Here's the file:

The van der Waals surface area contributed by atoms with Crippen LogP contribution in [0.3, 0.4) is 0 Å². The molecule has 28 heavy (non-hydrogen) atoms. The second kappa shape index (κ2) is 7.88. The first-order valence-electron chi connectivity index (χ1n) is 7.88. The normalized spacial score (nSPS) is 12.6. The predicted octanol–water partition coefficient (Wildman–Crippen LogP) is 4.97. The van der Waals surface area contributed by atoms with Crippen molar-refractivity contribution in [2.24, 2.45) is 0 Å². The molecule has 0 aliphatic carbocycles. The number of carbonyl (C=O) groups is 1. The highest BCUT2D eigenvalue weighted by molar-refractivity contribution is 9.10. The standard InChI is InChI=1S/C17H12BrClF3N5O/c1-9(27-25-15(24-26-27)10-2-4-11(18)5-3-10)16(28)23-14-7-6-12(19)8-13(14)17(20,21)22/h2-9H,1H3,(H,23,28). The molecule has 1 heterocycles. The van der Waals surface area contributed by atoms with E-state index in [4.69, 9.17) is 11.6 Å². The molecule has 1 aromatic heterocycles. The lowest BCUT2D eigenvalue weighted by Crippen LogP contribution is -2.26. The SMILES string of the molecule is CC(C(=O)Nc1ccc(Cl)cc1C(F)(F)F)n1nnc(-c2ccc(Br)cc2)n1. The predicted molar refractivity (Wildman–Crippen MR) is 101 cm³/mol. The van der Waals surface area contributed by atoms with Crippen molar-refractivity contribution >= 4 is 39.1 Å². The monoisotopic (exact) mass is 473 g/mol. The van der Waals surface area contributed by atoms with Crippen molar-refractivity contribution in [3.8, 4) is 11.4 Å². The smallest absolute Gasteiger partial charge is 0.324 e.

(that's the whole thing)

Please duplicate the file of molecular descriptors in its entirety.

The van der Waals surface area contributed by atoms with Crippen LogP contribution in [0.3, 0.4) is 0 Å². The molecule has 28 heavy (non-hydrogen) atoms. The second kappa shape index (κ2) is 7.88. The first-order valence-electron chi connectivity index (χ1n) is 7.88. The normalized spacial score (nSPS) is 12.6. The predicted octanol–water partition coefficient (Wildman–Crippen LogP) is 4.97. The van der Waals surface area contributed by atoms with Crippen molar-refractivity contribution in [2.24, 2.45) is 0 Å². The molecule has 0 aliphatic carbocycles. The number of carbonyl (C=O) groups is 1. The highest BCUT2D eigenvalue weighted by molar-refractivity contribution is 9.10. The standard InChI is InChI=1S/C17H12BrClF3N5O/c1-9(27-25-15(24-26-27)10-2-4-11(18)5-3-10)16(28)23-14-7-6-12(19)8-13(14)17(20,21)22/h2-9H,1H3,(H,23,28). The molecule has 1 heterocycles. The van der Waals surface area contributed by atoms with E-state index in [4.69, 9.17) is 11.6 Å². The molecule has 1 aromatic heterocycles. The lowest BCUT2D eigenvalue weighted by Crippen LogP contribution is -2.26. The SMILES string of the molecule is CC(C(=O)Nc1ccc(Cl)cc1C(F)(F)F)n1nnc(-c2ccc(Br)cc2)n1. The predicted molar refractivity (Wildman–Crippen MR) is 101 cm³/mol. The van der Waals surface area contributed by atoms with Crippen molar-refractivity contribution >= 4 is 39.1 Å². The monoisotopic (exact) mass is 473 g/mol. The van der Waals surface area contributed by atoms with Crippen molar-refractivity contribution in [3.8, 4) is 11.4 Å². The smallest absolute Gasteiger partial charge is 0.324 e.